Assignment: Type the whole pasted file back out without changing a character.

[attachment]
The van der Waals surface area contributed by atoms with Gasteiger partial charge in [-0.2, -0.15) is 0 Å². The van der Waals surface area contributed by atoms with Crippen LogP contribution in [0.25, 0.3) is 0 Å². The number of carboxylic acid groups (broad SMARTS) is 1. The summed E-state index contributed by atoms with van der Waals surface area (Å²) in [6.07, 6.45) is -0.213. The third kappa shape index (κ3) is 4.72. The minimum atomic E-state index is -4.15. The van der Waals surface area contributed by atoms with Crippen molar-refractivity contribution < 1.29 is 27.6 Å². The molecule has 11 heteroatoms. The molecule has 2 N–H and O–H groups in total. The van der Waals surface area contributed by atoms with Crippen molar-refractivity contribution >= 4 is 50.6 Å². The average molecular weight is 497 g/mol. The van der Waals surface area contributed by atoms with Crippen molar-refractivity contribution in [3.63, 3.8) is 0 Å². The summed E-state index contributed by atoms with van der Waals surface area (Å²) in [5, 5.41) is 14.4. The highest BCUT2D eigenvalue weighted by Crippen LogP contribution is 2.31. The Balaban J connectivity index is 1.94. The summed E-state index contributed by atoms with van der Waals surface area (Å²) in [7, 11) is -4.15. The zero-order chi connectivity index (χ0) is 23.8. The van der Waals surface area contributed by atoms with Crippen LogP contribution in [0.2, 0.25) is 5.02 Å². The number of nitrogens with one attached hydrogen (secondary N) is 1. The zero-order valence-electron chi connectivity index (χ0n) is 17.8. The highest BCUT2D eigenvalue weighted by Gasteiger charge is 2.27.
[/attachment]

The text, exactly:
The van der Waals surface area contributed by atoms with Gasteiger partial charge in [-0.2, -0.15) is 0 Å². The van der Waals surface area contributed by atoms with Crippen LogP contribution in [0.25, 0.3) is 0 Å². The number of carboxylic acid groups (broad SMARTS) is 1. The summed E-state index contributed by atoms with van der Waals surface area (Å²) in [6.07, 6.45) is -0.213. The third kappa shape index (κ3) is 4.72. The minimum atomic E-state index is -4.15. The van der Waals surface area contributed by atoms with Crippen molar-refractivity contribution < 1.29 is 27.6 Å². The molecule has 11 heteroatoms. The molecule has 2 N–H and O–H groups in total. The van der Waals surface area contributed by atoms with Crippen molar-refractivity contribution >= 4 is 50.6 Å². The average molecular weight is 497 g/mol. The van der Waals surface area contributed by atoms with Crippen molar-refractivity contribution in [3.63, 3.8) is 0 Å². The summed E-state index contributed by atoms with van der Waals surface area (Å²) in [5, 5.41) is 14.4. The highest BCUT2D eigenvalue weighted by Crippen LogP contribution is 2.31. The Balaban J connectivity index is 1.94. The summed E-state index contributed by atoms with van der Waals surface area (Å²) in [7, 11) is -4.15. The zero-order chi connectivity index (χ0) is 23.8. The van der Waals surface area contributed by atoms with Crippen LogP contribution in [0.2, 0.25) is 5.02 Å². The number of nitrogens with one attached hydrogen (secondary N) is 1. The zero-order valence-electron chi connectivity index (χ0n) is 17.8. The highest BCUT2D eigenvalue weighted by Gasteiger charge is 2.27.